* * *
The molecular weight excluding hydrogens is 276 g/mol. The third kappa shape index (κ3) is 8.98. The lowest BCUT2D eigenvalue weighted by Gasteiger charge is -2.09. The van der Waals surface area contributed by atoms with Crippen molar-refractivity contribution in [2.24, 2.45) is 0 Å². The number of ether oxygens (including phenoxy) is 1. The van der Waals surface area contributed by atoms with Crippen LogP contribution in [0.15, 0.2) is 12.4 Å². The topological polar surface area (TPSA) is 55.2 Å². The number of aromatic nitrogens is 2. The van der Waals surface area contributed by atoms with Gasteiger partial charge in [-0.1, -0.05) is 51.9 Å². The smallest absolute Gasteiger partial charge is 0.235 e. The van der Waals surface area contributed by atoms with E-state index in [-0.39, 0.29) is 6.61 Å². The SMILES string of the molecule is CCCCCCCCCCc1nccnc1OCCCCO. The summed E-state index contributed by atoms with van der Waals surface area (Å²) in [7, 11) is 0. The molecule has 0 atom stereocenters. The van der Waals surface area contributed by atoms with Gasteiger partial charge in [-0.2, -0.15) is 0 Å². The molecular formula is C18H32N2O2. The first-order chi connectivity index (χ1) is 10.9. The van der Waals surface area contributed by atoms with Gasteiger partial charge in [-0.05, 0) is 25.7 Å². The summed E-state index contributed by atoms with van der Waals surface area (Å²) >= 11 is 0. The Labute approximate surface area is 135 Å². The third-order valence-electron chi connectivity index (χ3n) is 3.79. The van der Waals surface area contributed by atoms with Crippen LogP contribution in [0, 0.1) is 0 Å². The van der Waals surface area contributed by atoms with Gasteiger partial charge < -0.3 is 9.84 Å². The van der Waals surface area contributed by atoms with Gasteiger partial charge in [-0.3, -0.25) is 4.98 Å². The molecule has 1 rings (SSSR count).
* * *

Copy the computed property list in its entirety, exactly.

The molecular weight excluding hydrogens is 276 g/mol. The third kappa shape index (κ3) is 8.98. The lowest BCUT2D eigenvalue weighted by Gasteiger charge is -2.09. The van der Waals surface area contributed by atoms with Crippen molar-refractivity contribution in [2.24, 2.45) is 0 Å². The number of ether oxygens (including phenoxy) is 1. The van der Waals surface area contributed by atoms with Crippen LogP contribution in [0.15, 0.2) is 12.4 Å². The topological polar surface area (TPSA) is 55.2 Å². The number of aromatic nitrogens is 2. The van der Waals surface area contributed by atoms with Gasteiger partial charge in [-0.1, -0.05) is 51.9 Å². The smallest absolute Gasteiger partial charge is 0.235 e. The van der Waals surface area contributed by atoms with E-state index in [-0.39, 0.29) is 6.61 Å². The SMILES string of the molecule is CCCCCCCCCCc1nccnc1OCCCCO. The summed E-state index contributed by atoms with van der Waals surface area (Å²) in [7, 11) is 0. The molecule has 0 atom stereocenters. The van der Waals surface area contributed by atoms with Gasteiger partial charge in [-0.2, -0.15) is 0 Å². The molecular formula is C18H32N2O2. The first-order chi connectivity index (χ1) is 10.9. The van der Waals surface area contributed by atoms with Gasteiger partial charge in [-0.05, 0) is 25.7 Å². The summed E-state index contributed by atoms with van der Waals surface area (Å²) >= 11 is 0. The Labute approximate surface area is 135 Å². The third-order valence-electron chi connectivity index (χ3n) is 3.79. The van der Waals surface area contributed by atoms with Crippen LogP contribution in [0, 0.1) is 0 Å². The van der Waals surface area contributed by atoms with Gasteiger partial charge < -0.3 is 9.84 Å². The van der Waals surface area contributed by atoms with Gasteiger partial charge in [-0.3, -0.25) is 4.98 Å². The molecule has 1 rings (SSSR count).